All the headlines may be about AMD’s latest Threadripper 3 CPUs, but for us here at Trusted Towers the day was stolen by a less flashy bit of news.
We speak of course of AMD’s latest Ryzen 9 3950, which with the company finally having unveiled its specs and price, looks like a better bet for most users and candidate for chip of the year – on paper…
True enthusiasts, the type who buy Nvidia Titan GPUs to play Overwatch, might be rolling their eyes at this statement, but we have some pretty good reasons why we’re more excited about Ryzen 9 3950x.
The Ryzen 3950 was soft unveiled earlier this year. It’s the current top dog in AMD’s regular CPU line. In layman terms this means it targets PC gamers and regular creatives, not prosumers and researchers – which are being served by AMD’s new Threadripper 3 family.
Despite this, AMD claimed the Ryzen 9 3950x is “a no compromise product that offers all the features a power user could want,” that “punches pretty hard at content creation performance”, and will “probably be the fastest gaming CPU we offer by a hair.”
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On paper there’s plenty of evidence to suggest this will be the case. Let’s start with the specs. The new CPU will feature 16 cores and 32 threads, which could give it a clear advantage on its Intel arch-rival Intel i9-9920x when it comes to content creation and creative workloads. The Intel chip has 12 cores and 24 threads, by comparison.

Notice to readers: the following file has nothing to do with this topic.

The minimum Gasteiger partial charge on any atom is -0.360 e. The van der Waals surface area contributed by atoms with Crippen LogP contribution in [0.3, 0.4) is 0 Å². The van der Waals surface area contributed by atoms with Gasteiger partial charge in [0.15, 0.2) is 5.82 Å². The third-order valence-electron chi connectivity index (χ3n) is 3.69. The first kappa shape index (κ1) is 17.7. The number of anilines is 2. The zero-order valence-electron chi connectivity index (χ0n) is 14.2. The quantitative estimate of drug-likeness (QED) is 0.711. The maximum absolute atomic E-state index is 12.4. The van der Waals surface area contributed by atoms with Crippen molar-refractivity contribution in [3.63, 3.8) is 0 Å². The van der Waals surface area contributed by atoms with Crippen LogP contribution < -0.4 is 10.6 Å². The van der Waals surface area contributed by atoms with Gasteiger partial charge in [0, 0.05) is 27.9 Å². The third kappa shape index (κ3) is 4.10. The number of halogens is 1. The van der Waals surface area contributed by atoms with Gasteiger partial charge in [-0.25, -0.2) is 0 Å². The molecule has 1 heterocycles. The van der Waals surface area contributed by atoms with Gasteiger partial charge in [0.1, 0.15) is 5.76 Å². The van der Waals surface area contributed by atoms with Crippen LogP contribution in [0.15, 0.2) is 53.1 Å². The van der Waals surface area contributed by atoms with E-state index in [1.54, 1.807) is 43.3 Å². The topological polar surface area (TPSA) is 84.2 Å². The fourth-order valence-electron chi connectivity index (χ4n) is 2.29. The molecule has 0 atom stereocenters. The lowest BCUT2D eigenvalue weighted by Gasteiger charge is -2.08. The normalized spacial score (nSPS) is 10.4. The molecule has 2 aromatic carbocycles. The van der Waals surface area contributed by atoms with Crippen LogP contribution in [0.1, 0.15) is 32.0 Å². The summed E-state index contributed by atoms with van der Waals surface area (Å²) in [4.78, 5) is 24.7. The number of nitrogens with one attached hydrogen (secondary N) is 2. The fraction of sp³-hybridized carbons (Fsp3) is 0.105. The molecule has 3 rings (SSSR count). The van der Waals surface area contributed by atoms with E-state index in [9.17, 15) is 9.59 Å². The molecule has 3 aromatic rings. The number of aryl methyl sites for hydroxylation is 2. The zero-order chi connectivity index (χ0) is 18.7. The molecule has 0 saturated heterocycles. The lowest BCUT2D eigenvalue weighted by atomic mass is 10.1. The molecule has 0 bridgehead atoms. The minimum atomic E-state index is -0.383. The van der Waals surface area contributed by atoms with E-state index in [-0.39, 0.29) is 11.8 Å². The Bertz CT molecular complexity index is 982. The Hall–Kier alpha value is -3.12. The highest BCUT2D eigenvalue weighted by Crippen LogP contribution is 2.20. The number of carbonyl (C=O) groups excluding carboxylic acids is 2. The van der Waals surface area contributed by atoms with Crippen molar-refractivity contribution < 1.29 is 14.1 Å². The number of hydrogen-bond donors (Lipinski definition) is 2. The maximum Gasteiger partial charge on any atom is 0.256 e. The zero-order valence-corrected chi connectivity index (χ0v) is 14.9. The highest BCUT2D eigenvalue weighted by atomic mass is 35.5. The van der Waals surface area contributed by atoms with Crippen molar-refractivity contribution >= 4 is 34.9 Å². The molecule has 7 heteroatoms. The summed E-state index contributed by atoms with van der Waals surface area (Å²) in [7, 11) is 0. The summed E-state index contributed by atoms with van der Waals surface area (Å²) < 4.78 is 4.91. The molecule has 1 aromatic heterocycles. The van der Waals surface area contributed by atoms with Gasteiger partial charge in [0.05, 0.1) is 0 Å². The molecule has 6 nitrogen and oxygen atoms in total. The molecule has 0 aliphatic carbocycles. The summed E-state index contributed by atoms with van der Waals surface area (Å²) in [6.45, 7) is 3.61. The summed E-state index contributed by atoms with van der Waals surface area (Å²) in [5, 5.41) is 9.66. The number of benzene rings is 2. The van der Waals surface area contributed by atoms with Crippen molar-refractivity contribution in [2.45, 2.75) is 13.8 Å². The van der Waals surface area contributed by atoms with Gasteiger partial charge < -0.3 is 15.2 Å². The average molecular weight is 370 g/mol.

A few years ago this core count wouldn’t ever appear on a consumer grade chip and as AMD’s spokesperson claimed to Trusted Reviews is “blurring the line between specialist and regular CPUs”.
Threadripper does have a higher core count, but seriously unless you’re doing running ridiculous computational workloads for things like AI research, you won’t need more. Short of something goes drastically wrong, this CPU should be fine for pro-level 3D modelling and 4K video editing.
Then let’s talk about gaming, the area AMD chips always play second fiddle to Intel at. Here again things look pretty competitive. The 3950x has a 4.7GHz boost and 3.5GHz base clock speed, a 72MB Cache and 105W TDP.
Sure, Threadripper offers higher specs, but with an added higher TDP, but again, these specs should let you game to your heart’s content. Especially if AMD’s performance claims and quoted benchmark results are to be believed. You can see a breakdown of its performance claims, including how it stacks up against its Intel rival, in the picture below.
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If that’s not enough to get you tempted, it’s also pretty darned competitively priced. The chip’s set to sell for $749 (roughly £580) when it launches on November 25th. That makes it hundreds less than the Intel competition and is a key reason we’re more excited about it, than Threadripper.
Hopefully the Ryzen 9 3950x will make good on its opening promise when we get it into our test bench. Check back later for a full review of the Ryzen 9 3950x.